First Garden

Creating your first back yard garden is easy to do.

Gardening beginners are not quite sure what is important when determining where they should set up the new garden. If you follow Joe’s step-by-step gardening tips, you should soon have the ideal gardening spot ready to plant your seeds.

Finding the best spot for your garden

The greatest determining factor is the sun. While north corners do for ferns, certain wild flowers, and begonias, they are of little use as spots for a general garden.

Choose a southern exposure where the sun lies warm all day long. Southern exposure is ideal because the sun gives half time nearly to each side.

To avoid lopsided plants, run your rows north and south so that the plants receive the sun’s rays all morning on the eastern side and all afternoon on the western side.

A garden which faces southeast gets little western sun. For best distribution of sunlight, run the rows northwest and southeast.

A northern exposure may mean an almost entire cut-off from sunlight, while northeastern and southwestern places always get uneven distribution of the sun’s rays, no matter how carefully this is planned.

Try getting the most sunlight as evenly distributed as possible for the longest period of time. If possible, use a diagram on paper to plan out your garden. Remember that you wish the sun to shine part of the day on one side of the plants and part on the other.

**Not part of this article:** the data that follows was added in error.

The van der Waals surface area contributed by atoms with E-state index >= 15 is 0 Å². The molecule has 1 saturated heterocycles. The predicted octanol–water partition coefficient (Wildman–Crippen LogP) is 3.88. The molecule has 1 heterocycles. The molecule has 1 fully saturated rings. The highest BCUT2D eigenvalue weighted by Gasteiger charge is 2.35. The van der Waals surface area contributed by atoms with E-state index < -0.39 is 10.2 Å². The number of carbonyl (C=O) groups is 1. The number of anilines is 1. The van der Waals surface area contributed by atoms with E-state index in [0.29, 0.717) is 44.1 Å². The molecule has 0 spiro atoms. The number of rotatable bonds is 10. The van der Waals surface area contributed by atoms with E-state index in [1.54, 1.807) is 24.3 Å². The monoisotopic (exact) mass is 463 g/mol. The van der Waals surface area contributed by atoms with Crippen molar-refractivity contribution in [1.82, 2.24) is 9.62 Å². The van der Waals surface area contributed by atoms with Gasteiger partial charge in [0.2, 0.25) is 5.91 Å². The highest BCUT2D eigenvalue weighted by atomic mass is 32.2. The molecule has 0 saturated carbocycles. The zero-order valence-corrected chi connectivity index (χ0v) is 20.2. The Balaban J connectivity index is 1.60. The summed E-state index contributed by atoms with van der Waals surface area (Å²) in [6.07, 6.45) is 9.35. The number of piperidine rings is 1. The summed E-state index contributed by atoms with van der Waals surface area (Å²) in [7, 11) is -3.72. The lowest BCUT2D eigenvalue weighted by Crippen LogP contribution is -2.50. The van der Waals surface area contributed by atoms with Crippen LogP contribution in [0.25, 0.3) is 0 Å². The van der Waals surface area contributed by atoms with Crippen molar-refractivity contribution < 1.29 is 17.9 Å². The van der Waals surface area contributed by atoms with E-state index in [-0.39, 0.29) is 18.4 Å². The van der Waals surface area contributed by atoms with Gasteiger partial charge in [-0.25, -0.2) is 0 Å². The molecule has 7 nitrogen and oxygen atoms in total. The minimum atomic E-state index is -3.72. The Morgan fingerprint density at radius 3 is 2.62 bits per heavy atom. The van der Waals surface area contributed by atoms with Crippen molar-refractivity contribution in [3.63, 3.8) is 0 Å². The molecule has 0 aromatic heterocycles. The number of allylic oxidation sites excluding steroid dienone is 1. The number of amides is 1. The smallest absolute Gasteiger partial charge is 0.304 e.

Also planning saves time and unnecessary buying of seed.

New garden spots are likely to be found in two conditions: covered with turf or with rubbish.

In large garden areas, the ground is ploughed and the sod turned under, but in small gardens remove the sod.

To remove the sod, stake and line off the garden spot. The line gives an accurate and straight course to follow. With a spade, cut the edges all along the line.

If your garden area is small, (4 ft by 18 or 20), mark it off like a checkerboard, cut the sod through with the spade, and remove. This could be done in two long strips cut lengthwise. When the turf is cut through, roll it up like a roll of carpet.

If the garden is large, divide it up into strips a foot wide and take off the sod as before.

What to do with the sod

1. Dig holes in your garden, turn the sod upside down and put the sod in this hole, and cover with soil, OR

2. Find an out-of-the-way spot, pack the sod grass side down one square on another, and leave it to rot. When rotted it makes a fine fertilizer.

Such a pile of rotting vegetable matter is called a compost pile. All through the summer add any old green vegetable matter to this. In the fall put the autumn leaves on it. This makes great compost for another season.

When the garden is large enough to plough, go over the ploughed space, pick out the large pieces of sod, shake well, and pack them up in a compost heap.

Always when spading, break up the big lumps. Ground used for planting must be very fine so that seeds can get very close to fine particles of soil. Large lumps leave large spaces which no tiny root hair can penetrate. A seed is left stranded in a perfect waste when planted in chunks of soil.

The rake is a great lump breaker, but if the soil still has large lumps in it, take the hoe. After lumps are broken, use the rake to make the bed fine and smooth and ready for planting.

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About the Author:
Joe enjoys growing and eating produce from his own garden. Learn some of his best gardening ideas and tips at this new resource:

http://gardeningideas.cosmoblogger.com/.

Source: http://www.freegardeningarticles.com

Enjoy!

Marcie

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